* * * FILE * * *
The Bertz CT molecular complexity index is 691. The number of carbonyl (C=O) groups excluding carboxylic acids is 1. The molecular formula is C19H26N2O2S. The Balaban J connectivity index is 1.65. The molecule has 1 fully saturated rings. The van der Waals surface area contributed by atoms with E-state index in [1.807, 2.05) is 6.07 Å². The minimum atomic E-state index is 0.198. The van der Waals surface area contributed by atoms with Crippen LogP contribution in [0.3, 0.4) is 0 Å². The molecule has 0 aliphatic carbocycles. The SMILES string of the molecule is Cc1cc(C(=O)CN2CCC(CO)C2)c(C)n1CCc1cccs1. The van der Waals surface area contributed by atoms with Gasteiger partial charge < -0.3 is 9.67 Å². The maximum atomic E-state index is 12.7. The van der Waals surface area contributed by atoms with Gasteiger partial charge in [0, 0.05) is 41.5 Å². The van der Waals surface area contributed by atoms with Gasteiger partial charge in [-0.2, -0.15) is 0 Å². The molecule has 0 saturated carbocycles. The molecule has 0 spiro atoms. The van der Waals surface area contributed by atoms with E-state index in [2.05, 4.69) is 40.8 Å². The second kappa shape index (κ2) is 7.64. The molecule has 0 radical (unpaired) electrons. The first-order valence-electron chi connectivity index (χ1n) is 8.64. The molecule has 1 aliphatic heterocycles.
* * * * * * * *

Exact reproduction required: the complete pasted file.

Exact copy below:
The Bertz CT molecular complexity index is 691. The number of carbonyl (C=O) groups excluding carboxylic acids is 1. The molecular formula is C19H26N2O2S. The Balaban J connectivity index is 1.65. The molecule has 1 fully saturated rings. The van der Waals surface area contributed by atoms with E-state index in [1.807, 2.05) is 6.07 Å². The minimum atomic E-state index is 0.198. The van der Waals surface area contributed by atoms with Crippen LogP contribution in [0.3, 0.4) is 0 Å². The molecule has 0 aliphatic carbocycles. The SMILES string of the molecule is Cc1cc(C(=O)CN2CCC(CO)C2)c(C)n1CCc1cccs1. The van der Waals surface area contributed by atoms with Gasteiger partial charge < -0.3 is 9.67 Å². The maximum atomic E-state index is 12.7. The van der Waals surface area contributed by atoms with Gasteiger partial charge in [0, 0.05) is 41.5 Å². The van der Waals surface area contributed by atoms with Gasteiger partial charge in [-0.2, -0.15) is 0 Å². The molecule has 0 saturated carbocycles. The molecule has 0 spiro atoms. The van der Waals surface area contributed by atoms with E-state index in [2.05, 4.69) is 40.8 Å². The second kappa shape index (κ2) is 7.64. The molecule has 0 radical (unpaired) electrons. The first-order valence-electron chi connectivity index (χ1n) is 8.64. The molecule has 1 aliphatic heterocycles.